Terri Hansen from the health department approached the council members on Monday where she reported that the generator still hasn’t been installed. The generator has been delivered but it’s in storage at the moment until it can be professionally installed. She expressed her frustration in the delay of the project.
The Pulaski County Council approved the purchase of a generator for the health department.
Terri Hansen had been asking for a generator for the department for several years. After working with county maintenance director Jeff Johnston, Hansen said they are ready to make the purchase.
“Jeff Johnston, I talked with him a couple of times and he said the generator that would run our office is about $2,900. I’m asking for an additional in equipment for $3,500 for the generator and for any cost for the hookup,” said Hansen.
Officials at the Pulaski County Health Department are warning residents that they are not soliciting donations for cancer research awareness.
Administrator Terri Hansen told WKVI News that some residents have gotten calls from scammers who are announcing that they are from the health department and looking for donations when the department is not making these calls. Hansen said they would not call anyone for such a cause.
The issue concerning generators at the county home and county health department in Pulaski County may soon come to conclusion.
Maintenance Director Jeff Johnston presented information to the commissioners about the cost associated with self-starting generators. The commission members quickly found the approximate $85,000 cost too high.
Each year the Centers for Disease Control receives approximately 30,000 reports of Lyme disease in the United States. It is a potentially serious bacterial infection that is transmitted through the bite of certain species of ticks.
According to the State Department of Health, the concentration of ticks will be higher this year due to the long, cold winter. Pulaski County Health Department Director of Environmental Health, Terri Hansen, has a few tips to take into consideration when it comes to keeping ticks off of your pets, your loved ones and yourself this summer season.
The onset of storm season has brought an ongoing issue for the Pulaski County Health Department back to the forefront.
Director of Environmental Health Terri Hansen says they desperately need a generator in case of a power failure so their $80,000 worth of refrigerated vaccines don’t spoil. The county recently acquired two 400 kHz military surplus generators, but they are not compatible with the building’s existing infrastructure.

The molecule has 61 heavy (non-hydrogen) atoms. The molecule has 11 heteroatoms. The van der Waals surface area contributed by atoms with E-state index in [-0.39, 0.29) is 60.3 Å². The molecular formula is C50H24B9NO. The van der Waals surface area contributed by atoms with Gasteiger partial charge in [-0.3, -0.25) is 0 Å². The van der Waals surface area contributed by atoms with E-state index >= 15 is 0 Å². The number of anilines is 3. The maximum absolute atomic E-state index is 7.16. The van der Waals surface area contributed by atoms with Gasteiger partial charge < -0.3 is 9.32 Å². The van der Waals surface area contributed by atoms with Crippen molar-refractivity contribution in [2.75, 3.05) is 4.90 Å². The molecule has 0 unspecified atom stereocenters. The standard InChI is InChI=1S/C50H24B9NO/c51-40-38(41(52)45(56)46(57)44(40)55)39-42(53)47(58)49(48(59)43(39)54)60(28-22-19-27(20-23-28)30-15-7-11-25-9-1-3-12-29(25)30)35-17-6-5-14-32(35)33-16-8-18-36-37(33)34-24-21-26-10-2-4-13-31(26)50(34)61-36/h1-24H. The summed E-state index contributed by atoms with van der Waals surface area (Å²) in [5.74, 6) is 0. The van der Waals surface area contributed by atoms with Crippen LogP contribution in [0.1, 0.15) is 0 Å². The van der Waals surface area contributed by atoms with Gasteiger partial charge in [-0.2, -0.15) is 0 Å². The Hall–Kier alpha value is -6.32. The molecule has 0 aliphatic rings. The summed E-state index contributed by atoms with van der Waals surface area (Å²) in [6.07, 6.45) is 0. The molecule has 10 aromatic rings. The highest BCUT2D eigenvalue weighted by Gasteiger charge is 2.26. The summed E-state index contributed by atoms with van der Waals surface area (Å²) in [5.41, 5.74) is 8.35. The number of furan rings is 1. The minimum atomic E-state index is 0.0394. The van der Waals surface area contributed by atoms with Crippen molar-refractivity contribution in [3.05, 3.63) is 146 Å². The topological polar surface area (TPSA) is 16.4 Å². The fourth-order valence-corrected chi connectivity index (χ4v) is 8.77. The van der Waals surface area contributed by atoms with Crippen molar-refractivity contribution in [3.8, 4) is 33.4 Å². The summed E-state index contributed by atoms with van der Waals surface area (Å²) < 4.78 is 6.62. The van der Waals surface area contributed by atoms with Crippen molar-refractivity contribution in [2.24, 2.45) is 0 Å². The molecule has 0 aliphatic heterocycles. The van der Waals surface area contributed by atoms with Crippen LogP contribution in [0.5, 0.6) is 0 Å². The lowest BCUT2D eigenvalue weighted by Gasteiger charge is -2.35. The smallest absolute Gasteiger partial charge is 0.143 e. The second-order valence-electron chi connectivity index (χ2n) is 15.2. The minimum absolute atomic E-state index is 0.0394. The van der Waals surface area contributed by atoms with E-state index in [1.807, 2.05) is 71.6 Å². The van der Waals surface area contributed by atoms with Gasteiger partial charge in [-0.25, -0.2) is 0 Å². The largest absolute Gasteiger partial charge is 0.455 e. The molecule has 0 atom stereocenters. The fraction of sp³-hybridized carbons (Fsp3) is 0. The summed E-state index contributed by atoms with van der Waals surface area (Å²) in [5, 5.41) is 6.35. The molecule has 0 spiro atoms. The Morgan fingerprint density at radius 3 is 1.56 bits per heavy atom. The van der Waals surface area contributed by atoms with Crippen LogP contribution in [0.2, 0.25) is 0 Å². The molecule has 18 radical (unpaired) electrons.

With a warm week ahead of us and a number of fair events planned, health departments are stepping up efforts to provide hydration and areas to cool off during local fairs. The Pulaski County Health Department will provide misting tents during the Northern Indiana Power from the Past show planned for this week, giving people a chance to cool off and relax out of the sweltering summer heat.
Terri Hansen, office manager at the Pulaski County Health Department, said the misting tents provide visitors with cool water and shade for those who feel overheated and need to cool down.
The shingles vaccine offered by the Pulaski County Health Department is flying off the shelves, and Health Department Manager Terri Hansen requested an appropriation from the county council in the amount of $6000 to continue purchasing the popular vaccine as well as that for hepatitis B. Hansen told the council that they gave their last shingles shot this week, after giving an average of about 10 shots per month to county residents.
“We have been giving a lot of shingles vaccines to people over the age of 50. Most of the local doctors here have been recommending that to their patients, and we have been, I’d say, getting rid of at least 10 shingles vaccines a month – and they’re quite costly. They’re $175 each, and we’re not making money on them, but it is a great community service so we’re amazed at how many people are continuing to call and they’re always on a waiting list for this vaccine,” said Hansen.